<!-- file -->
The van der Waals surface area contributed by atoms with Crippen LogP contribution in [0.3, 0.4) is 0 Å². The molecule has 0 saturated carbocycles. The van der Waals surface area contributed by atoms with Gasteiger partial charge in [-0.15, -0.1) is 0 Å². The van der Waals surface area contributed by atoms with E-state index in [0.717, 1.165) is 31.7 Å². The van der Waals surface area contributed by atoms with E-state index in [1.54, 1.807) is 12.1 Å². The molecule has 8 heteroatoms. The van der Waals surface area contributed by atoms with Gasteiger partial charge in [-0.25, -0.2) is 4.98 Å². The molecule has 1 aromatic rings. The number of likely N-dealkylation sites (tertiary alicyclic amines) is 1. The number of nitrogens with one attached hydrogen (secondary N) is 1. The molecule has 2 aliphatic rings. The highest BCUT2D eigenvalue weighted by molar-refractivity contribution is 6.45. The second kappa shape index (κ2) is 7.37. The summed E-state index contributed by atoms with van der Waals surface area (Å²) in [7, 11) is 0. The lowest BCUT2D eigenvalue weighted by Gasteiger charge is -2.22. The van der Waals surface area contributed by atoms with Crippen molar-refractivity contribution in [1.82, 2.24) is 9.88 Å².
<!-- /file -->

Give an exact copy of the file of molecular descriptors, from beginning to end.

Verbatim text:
The van der Waals surface area contributed by atoms with Crippen LogP contribution in [0.3, 0.4) is 0 Å². The molecule has 0 saturated carbocycles. The van der Waals surface area contributed by atoms with Gasteiger partial charge in [-0.15, -0.1) is 0 Å². The van der Waals surface area contributed by atoms with E-state index in [0.717, 1.165) is 31.7 Å². The van der Waals surface area contributed by atoms with E-state index in [1.54, 1.807) is 12.1 Å². The molecule has 8 heteroatoms. The van der Waals surface area contributed by atoms with Gasteiger partial charge in [-0.25, -0.2) is 4.98 Å². The molecule has 1 aromatic rings. The number of likely N-dealkylation sites (tertiary alicyclic amines) is 1. The number of nitrogens with one attached hydrogen (secondary N) is 1. The molecule has 2 aliphatic rings. The highest BCUT2D eigenvalue weighted by molar-refractivity contribution is 6.45. The second kappa shape index (κ2) is 7.37. The summed E-state index contributed by atoms with van der Waals surface area (Å²) in [7, 11) is 0. The lowest BCUT2D eigenvalue weighted by Gasteiger charge is -2.22. The van der Waals surface area contributed by atoms with Crippen molar-refractivity contribution in [1.82, 2.24) is 9.88 Å².